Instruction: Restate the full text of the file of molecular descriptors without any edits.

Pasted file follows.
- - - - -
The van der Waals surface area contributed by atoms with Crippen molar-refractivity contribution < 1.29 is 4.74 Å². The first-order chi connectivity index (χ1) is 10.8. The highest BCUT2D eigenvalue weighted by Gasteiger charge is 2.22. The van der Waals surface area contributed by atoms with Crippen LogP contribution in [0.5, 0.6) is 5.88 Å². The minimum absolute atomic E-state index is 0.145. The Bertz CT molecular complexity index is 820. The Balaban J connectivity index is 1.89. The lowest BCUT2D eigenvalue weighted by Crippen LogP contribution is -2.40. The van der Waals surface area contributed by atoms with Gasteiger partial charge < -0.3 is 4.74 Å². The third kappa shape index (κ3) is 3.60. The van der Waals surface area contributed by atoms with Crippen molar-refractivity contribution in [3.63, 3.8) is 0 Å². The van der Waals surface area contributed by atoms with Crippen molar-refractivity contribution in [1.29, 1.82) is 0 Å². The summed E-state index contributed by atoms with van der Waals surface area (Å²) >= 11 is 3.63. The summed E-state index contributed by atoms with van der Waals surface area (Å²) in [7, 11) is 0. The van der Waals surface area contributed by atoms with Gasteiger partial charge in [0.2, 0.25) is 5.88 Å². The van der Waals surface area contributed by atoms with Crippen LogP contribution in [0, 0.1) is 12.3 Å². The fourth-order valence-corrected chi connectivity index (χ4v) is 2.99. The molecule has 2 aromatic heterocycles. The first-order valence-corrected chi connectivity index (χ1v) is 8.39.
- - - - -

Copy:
The van der Waals surface area contributed by atoms with Crippen molar-refractivity contribution < 1.29 is 4.74 Å². The first-order chi connectivity index (χ1) is 10.8. The highest BCUT2D eigenvalue weighted by Gasteiger charge is 2.22. The van der Waals surface area contributed by atoms with Crippen LogP contribution in [0.5, 0.6) is 5.88 Å². The minimum absolute atomic E-state index is 0.145. The Bertz CT molecular complexity index is 820. The Balaban J connectivity index is 1.89. The lowest BCUT2D eigenvalue weighted by Crippen LogP contribution is -2.40. The van der Waals surface area contributed by atoms with Gasteiger partial charge < -0.3 is 4.74 Å². The third kappa shape index (κ3) is 3.60. The van der Waals surface area contributed by atoms with Crippen molar-refractivity contribution in [3.63, 3.8) is 0 Å². The van der Waals surface area contributed by atoms with Crippen molar-refractivity contribution in [1.29, 1.82) is 0 Å². The summed E-state index contributed by atoms with van der Waals surface area (Å²) >= 11 is 3.63. The summed E-state index contributed by atoms with van der Waals surface area (Å²) in [7, 11) is 0. The van der Waals surface area contributed by atoms with Gasteiger partial charge in [0.2, 0.25) is 5.88 Å². The van der Waals surface area contributed by atoms with Crippen LogP contribution in [0, 0.1) is 12.3 Å². The fourth-order valence-corrected chi connectivity index (χ4v) is 2.99. The molecule has 2 aromatic heterocycles. The first-order valence-corrected chi connectivity index (χ1v) is 8.39.